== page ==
Weddings are a lot like a quinces. Spending wise, you’d follow the same rules. One thing you need to know about weddings here, is it’s customary to give cash. It’s not like in the U.S. where people show up with gift wrapped toasters, blenders, and foot massagers.
On a random side note (you know me and my tangents), Marlene and I once received a wedding gift that was re-gifted to us. How did we know? When we unwrapped it and opened the box, we found a beautiful card, wishing our friends the best of luck in their marriage. It was a note to them from the original purchaser. Apparently they’d never opened the gift and just passed it on to us. We had a good laugh and never told our friends.
Back to the wedding gifts. At all weddings in Panama, somewhere near the entrance to the reception, you should see some sort of envelope box, usually a fancy contraption with a slit at the top. Just put your cash-filled card there.
On a final note, I’ve also received emails about dinner parties and whether it’s necessary to take a gift with you if invited to one. Panamanians are very fun-loving people and it seems there’s always a friendly get together, which means the hosts are spending money on food and drinks.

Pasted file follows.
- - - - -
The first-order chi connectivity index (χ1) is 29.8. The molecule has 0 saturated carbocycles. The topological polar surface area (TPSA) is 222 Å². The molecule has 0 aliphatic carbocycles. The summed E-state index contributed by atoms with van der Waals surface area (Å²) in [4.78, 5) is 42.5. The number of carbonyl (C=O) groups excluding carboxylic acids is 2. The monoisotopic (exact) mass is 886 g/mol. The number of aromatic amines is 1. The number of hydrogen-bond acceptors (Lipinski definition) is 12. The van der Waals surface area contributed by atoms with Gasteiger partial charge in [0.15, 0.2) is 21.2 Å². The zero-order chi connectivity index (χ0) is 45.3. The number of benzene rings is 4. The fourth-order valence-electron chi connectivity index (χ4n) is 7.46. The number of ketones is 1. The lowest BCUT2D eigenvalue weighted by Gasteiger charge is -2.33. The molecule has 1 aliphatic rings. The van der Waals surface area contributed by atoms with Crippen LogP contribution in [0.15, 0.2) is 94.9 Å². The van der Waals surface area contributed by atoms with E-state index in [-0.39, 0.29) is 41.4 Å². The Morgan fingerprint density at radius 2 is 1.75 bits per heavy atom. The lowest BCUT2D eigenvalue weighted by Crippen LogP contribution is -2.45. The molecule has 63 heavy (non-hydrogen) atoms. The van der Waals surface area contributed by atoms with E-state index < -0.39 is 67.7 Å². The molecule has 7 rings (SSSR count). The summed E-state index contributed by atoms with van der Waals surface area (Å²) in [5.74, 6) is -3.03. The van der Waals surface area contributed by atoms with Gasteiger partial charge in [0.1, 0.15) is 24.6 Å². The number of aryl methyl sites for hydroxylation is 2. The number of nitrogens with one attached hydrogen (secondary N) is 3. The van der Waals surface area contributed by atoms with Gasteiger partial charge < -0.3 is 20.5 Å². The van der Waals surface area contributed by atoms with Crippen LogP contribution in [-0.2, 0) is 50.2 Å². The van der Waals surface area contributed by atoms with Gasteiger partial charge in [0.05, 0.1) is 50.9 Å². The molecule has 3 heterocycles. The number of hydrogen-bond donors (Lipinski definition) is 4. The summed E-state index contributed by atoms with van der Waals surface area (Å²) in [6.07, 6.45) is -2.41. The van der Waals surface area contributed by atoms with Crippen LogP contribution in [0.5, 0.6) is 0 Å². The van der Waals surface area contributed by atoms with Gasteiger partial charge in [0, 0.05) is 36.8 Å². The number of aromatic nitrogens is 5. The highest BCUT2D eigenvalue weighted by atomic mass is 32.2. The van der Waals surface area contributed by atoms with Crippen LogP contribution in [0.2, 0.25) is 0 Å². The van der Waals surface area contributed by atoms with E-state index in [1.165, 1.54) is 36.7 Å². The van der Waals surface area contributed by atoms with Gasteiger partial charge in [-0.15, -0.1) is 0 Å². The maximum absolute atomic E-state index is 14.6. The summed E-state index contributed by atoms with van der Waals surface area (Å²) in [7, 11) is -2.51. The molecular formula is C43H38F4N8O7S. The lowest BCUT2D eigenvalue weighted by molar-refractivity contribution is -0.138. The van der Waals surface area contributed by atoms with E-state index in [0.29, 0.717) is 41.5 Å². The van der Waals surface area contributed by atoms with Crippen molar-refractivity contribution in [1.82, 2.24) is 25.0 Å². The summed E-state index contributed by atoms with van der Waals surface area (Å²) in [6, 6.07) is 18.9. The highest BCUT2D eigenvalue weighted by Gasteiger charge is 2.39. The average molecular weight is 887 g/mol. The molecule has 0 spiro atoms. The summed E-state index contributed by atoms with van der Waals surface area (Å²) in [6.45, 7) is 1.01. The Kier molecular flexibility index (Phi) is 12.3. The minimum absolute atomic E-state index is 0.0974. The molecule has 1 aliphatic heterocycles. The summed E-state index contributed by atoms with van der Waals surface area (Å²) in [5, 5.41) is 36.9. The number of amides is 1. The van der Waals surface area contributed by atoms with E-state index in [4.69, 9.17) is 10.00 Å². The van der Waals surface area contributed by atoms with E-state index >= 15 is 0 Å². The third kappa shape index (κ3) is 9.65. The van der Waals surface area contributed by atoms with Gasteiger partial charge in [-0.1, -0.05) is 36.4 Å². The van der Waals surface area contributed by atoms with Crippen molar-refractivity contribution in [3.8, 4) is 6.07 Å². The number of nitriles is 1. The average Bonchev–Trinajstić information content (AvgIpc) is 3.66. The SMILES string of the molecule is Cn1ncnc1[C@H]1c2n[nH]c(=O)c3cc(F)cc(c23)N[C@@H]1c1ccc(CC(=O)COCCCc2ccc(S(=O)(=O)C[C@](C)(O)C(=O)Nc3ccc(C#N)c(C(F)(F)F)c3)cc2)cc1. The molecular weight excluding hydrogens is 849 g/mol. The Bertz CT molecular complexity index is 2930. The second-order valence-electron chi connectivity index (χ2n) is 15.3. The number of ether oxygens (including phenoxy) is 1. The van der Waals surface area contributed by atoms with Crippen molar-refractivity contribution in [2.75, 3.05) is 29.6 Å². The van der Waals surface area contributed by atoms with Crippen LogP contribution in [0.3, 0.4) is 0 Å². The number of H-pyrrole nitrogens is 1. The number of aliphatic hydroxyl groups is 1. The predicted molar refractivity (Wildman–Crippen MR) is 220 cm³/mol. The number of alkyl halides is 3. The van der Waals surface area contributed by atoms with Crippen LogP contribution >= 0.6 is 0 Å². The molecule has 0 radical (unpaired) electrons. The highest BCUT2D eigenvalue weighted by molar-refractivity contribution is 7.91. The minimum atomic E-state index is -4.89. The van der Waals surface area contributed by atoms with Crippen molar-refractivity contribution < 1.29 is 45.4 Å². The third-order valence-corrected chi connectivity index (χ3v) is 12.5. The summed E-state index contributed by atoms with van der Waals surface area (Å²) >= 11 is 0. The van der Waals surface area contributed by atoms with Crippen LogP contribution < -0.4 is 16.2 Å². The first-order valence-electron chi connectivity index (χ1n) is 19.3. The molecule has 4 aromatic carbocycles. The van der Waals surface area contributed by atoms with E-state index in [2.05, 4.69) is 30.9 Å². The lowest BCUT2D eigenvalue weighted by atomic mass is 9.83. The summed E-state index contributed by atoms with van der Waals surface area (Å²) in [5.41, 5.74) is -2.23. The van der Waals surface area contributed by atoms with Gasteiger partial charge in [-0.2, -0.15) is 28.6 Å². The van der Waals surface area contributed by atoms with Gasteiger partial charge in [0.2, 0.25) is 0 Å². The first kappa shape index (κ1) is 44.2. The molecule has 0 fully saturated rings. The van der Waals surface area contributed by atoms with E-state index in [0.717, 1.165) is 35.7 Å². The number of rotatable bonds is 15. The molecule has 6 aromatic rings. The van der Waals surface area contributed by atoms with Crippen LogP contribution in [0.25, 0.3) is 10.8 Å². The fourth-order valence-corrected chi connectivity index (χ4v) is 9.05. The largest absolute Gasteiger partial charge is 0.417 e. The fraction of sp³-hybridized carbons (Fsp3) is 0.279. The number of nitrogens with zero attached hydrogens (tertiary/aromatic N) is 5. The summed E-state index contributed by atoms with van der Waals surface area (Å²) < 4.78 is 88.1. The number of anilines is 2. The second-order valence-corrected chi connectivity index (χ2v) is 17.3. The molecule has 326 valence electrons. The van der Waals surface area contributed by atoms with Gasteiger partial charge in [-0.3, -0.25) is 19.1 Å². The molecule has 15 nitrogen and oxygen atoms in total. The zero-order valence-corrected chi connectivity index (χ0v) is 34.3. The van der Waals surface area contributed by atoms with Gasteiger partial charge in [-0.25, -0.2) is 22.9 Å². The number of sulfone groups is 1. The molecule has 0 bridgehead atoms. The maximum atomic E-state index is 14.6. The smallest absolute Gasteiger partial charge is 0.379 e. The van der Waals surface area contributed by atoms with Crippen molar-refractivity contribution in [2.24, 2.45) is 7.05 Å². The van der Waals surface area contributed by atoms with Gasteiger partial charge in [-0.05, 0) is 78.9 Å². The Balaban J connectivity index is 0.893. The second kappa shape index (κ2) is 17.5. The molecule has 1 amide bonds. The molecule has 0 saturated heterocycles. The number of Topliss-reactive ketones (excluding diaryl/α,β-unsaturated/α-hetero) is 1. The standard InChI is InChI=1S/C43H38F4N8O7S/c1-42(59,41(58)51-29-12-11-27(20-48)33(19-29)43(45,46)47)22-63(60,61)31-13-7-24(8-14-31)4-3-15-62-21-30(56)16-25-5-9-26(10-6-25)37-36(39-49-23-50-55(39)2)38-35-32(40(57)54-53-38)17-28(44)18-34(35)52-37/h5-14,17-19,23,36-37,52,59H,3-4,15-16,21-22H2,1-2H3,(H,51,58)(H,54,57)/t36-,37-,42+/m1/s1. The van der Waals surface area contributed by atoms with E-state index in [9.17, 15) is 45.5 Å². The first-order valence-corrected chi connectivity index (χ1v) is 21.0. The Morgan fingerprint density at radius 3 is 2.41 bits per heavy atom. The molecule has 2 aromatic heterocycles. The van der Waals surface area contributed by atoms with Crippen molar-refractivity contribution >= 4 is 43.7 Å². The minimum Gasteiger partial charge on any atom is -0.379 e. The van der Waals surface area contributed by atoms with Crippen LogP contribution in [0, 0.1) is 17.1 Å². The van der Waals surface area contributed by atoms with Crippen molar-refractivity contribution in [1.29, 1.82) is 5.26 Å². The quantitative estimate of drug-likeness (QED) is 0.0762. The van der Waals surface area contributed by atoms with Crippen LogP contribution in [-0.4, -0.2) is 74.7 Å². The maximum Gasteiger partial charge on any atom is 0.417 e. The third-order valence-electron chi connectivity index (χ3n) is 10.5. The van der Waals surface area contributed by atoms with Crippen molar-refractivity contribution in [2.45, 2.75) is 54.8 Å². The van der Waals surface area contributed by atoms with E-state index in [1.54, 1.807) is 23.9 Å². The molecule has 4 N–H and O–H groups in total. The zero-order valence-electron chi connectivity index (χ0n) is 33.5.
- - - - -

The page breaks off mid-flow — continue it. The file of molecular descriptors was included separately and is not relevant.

So, the answer is yes, if you’re invited to a party at someone’s home, for whatever reason, it’s always nice to bring either a bottle of wine, or some sort of dessert. Just stop by the supermarket and grab an apple pie if you’re not sure what to bring.
Or…the absolute best…pick up one of those chocolate cakes from the Rey supermarket, the ring shaped one. It’s one of the best chocolate cakes I’ve ever eaten. Love that thing.
Man, now I need to go eat some more sugar-free Jello (they really need to make Rey-supermarket-chocolate-ring-cake-sugar-free Jello). Seriously.
Well, I think that about covers it. As always, I invite readers to write in with their comments and anything I may have missed.